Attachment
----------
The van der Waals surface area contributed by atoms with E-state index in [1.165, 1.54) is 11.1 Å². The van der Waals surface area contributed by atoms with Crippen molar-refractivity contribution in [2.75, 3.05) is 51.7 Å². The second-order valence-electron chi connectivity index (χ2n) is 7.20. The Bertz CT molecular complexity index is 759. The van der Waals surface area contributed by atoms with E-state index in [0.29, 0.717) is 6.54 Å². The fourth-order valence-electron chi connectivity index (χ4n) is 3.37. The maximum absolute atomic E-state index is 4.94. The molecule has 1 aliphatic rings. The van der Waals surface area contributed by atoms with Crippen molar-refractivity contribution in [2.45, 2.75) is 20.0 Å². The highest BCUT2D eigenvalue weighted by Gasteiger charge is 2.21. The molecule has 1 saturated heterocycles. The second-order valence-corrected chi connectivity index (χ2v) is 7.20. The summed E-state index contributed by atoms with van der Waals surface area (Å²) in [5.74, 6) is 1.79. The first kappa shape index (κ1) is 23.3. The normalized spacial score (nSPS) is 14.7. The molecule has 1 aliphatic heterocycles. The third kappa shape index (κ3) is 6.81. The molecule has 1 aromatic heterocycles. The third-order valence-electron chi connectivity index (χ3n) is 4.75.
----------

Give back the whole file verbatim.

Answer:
The van der Waals surface area contributed by atoms with E-state index in [1.165, 1.54) is 11.1 Å². The van der Waals surface area contributed by atoms with Crippen molar-refractivity contribution in [2.75, 3.05) is 51.7 Å². The second-order valence-electron chi connectivity index (χ2n) is 7.20. The Bertz CT molecular complexity index is 759. The van der Waals surface area contributed by atoms with E-state index in [0.29, 0.717) is 6.54 Å². The fourth-order valence-electron chi connectivity index (χ4n) is 3.37. The maximum absolute atomic E-state index is 4.94. The molecule has 1 aliphatic rings. The van der Waals surface area contributed by atoms with Crippen molar-refractivity contribution in [2.45, 2.75) is 20.0 Å². The highest BCUT2D eigenvalue weighted by Gasteiger charge is 2.21. The molecule has 1 saturated heterocycles. The second-order valence-corrected chi connectivity index (χ2v) is 7.20. The summed E-state index contributed by atoms with van der Waals surface area (Å²) in [5.74, 6) is 1.79. The first kappa shape index (κ1) is 23.3. The normalized spacial score (nSPS) is 14.7. The molecule has 1 aliphatic heterocycles. The third kappa shape index (κ3) is 6.81. The molecule has 1 aromatic heterocycles. The third-order valence-electron chi connectivity index (χ3n) is 4.75.